So, we got ahead of ourselves and the weather and started scrambling around for buckets last weekend. Ethan said that Clinton may have some old buckets for sale. Kyle said his uncles probably did. Nick said we might want to check with Sam. After several nervous and furtive calls went unanswered I took my mother in a snow storm 20 miles south to the nearest hardware store to buy some cheap modern plastic buckets. At this point I was just picturing sap streaming down every maple behind our house and I couldn't bare to let a natural sugar supply slip from my hold any longer. Mom and I came back with 10 buckets and 10 taps and 10 lids, a special tapping drill bit and $150 lighter. The new metal buckets would cost twice that. Obviously this could become an expensive endeavor fast so next year I will begin my calls for used buckets much earlier.
On Sunday as we were about to go tap we were told by Sarah that she thought we were too early. Sam wrote to say the same. Justin called to say so too.
I started to feel quite embarrassed about my excitement and sugaring naiveté Apparently, you don't want to tap too early as the tree will begin to heal around the tap hole immediately and that leaves you with only so many weeks of usable tap. Plus the neighbors will just have another reason to think of you as the asshole from the flatlands. Apparently the weather needs to be 6 degrees warmer than it said it was going to and the sun needs to be out to warm up the trees and on and on and on. I wish we had some sort of mentor here in Vermont for instances like this, where we feel utterly new and completely stupid. The complexity of sugaring and the nuances of reading the weather and the trees isn't something you can just learn from a book.
Despite the collective neighborly opinion that we were too early we decided to put up one tap (above!) just to see how it is done. We were going to use being too early to our unprepared advantage and start planning in detail which trees we would tap and how we would boil the sap to syrup.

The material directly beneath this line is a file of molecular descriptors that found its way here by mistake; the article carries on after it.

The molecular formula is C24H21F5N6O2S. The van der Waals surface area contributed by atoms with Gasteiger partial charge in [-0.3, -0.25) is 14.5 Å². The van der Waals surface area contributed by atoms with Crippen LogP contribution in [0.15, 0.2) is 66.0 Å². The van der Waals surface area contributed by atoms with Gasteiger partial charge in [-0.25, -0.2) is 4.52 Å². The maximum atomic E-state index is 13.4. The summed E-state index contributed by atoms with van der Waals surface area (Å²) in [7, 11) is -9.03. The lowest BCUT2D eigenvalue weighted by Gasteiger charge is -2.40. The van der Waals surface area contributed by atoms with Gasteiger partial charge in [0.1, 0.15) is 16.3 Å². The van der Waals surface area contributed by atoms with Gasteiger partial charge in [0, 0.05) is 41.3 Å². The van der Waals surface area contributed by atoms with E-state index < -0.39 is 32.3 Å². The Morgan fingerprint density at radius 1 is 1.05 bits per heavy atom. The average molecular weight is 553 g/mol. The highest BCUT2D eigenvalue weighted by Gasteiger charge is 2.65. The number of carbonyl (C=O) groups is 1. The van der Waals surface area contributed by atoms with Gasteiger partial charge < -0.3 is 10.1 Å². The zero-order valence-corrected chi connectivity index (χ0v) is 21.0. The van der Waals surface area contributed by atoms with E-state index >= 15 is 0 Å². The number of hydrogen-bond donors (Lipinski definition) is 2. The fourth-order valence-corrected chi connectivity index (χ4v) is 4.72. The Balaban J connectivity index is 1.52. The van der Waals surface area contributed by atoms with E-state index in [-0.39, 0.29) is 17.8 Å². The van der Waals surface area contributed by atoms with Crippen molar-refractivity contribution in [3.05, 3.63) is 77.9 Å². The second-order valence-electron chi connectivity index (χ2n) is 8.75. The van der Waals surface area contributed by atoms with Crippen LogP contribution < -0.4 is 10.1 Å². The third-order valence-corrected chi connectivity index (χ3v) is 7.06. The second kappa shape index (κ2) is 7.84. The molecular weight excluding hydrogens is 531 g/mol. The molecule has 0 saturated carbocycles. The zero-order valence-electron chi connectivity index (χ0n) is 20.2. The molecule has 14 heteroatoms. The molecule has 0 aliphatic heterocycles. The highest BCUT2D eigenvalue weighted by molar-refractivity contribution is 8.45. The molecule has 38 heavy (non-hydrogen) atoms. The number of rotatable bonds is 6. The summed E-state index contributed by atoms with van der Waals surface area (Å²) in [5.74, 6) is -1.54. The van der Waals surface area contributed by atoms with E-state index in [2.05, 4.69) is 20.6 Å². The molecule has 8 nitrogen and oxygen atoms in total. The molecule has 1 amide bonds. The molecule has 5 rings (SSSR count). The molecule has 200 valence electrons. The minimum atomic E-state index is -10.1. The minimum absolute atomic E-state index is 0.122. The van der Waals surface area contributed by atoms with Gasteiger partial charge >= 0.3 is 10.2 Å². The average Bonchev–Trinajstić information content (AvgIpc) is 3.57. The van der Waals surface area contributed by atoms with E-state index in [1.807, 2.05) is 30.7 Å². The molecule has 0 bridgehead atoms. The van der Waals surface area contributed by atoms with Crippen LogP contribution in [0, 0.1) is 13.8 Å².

Our next-door neighbor very kindly offered us the use of his meditation cabin for boiling down sap. It was perfect, I wish I had snapped a photo of it. A small wooden room with one wall made entirely of mismatched windows. It had a window seat long enough to recline upon and an upright cylindrical wood stove. The walls were peppered with various artifacts from his travels to India. He and Nick started a fire in the stove and put a pot of boiling water atop, to test how quickly it would heat up and how easily it would boil.
I'd imagine there is little doubt as to where this is going.
Nick left to do nighttime chores. I went to start cooking dinner (we were having all the immediate neighbors to dinner). The owner of the meditation cabin went into his house briefly to feed his cats and dog.
Before any of us had time to react the meditation cabin cum sugar shack was enveloped. We aren't sure quite how it happened. But happen it did. Quickly and silently and methodically as only fires can do.
Once the fire was discovered there was nothing we could do but watch it burn. Fortunately nobody had been sleeping on the window seat. No cats were curled up by the stove. There was a solid foot of snow surrounding the cabin and forbidding it to spread to our homes. So we watched, in complete disbelief. The five of us who spend our days weaving amongst one another on this little hilltop community, watched it burn. And then we ate dinner together and laughed at the absurdity of the night and felt the gratitude that our first fire on this farm was so harmless.
Now we have burnt to the ground the only shelter, stove, and pile of wood, we had at our disposal for the season.
I am not optimistic about how the rest of this "season" will follow. I think we may just bite the bullet and buy syrup from any one of our well-seasoned neighbors again this year. I want to limit the number of times we publicly embarrass ourselves. We will try to put a little time and distance between us and this first fiery attempt.